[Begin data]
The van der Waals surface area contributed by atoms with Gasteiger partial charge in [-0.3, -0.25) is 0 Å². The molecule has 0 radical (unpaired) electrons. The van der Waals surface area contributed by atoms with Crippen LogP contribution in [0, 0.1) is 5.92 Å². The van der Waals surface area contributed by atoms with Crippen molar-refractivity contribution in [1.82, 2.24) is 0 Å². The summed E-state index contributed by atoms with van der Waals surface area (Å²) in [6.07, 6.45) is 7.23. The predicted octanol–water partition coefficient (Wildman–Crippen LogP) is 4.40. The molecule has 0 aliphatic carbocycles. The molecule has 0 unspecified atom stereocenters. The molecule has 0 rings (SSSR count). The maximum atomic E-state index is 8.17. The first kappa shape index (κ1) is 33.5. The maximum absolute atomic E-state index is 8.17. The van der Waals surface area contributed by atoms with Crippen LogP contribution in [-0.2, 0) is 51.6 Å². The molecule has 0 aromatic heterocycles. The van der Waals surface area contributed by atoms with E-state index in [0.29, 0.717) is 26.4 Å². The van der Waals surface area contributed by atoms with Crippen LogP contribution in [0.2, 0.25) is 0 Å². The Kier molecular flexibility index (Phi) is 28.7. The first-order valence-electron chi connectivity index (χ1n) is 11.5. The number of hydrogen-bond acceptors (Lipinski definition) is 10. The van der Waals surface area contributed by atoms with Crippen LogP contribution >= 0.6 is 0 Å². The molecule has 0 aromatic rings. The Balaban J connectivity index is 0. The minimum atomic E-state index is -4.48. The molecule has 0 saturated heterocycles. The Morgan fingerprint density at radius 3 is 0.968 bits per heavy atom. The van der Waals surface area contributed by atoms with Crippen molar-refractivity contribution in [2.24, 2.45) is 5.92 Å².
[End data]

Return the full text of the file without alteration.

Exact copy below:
The van der Waals surface area contributed by atoms with Gasteiger partial charge in [-0.3, -0.25) is 0 Å². The molecule has 0 radical (unpaired) electrons. The van der Waals surface area contributed by atoms with Crippen LogP contribution in [0, 0.1) is 5.92 Å². The van der Waals surface area contributed by atoms with Crippen molar-refractivity contribution in [1.82, 2.24) is 0 Å². The summed E-state index contributed by atoms with van der Waals surface area (Å²) in [6.07, 6.45) is 7.23. The predicted octanol–water partition coefficient (Wildman–Crippen LogP) is 4.40. The molecule has 0 aliphatic carbocycles. The molecule has 0 unspecified atom stereocenters. The molecule has 0 rings (SSSR count). The maximum atomic E-state index is 8.17. The first kappa shape index (κ1) is 33.5. The maximum absolute atomic E-state index is 8.17. The van der Waals surface area contributed by atoms with Crippen LogP contribution in [-0.2, 0) is 51.6 Å². The molecule has 0 aromatic heterocycles. The van der Waals surface area contributed by atoms with E-state index in [0.29, 0.717) is 26.4 Å². The van der Waals surface area contributed by atoms with Crippen LogP contribution in [0.2, 0.25) is 0 Å². The Kier molecular flexibility index (Phi) is 28.7. The first-order valence-electron chi connectivity index (χ1n) is 11.5. The number of hydrogen-bond acceptors (Lipinski definition) is 10. The van der Waals surface area contributed by atoms with Crippen LogP contribution >= 0.6 is 0 Å². The molecule has 0 aromatic rings. The Balaban J connectivity index is 0. The minimum atomic E-state index is -4.48. The molecule has 0 saturated heterocycles. The Morgan fingerprint density at radius 3 is 0.968 bits per heavy atom. The van der Waals surface area contributed by atoms with Crippen molar-refractivity contribution in [2.24, 2.45) is 5.92 Å².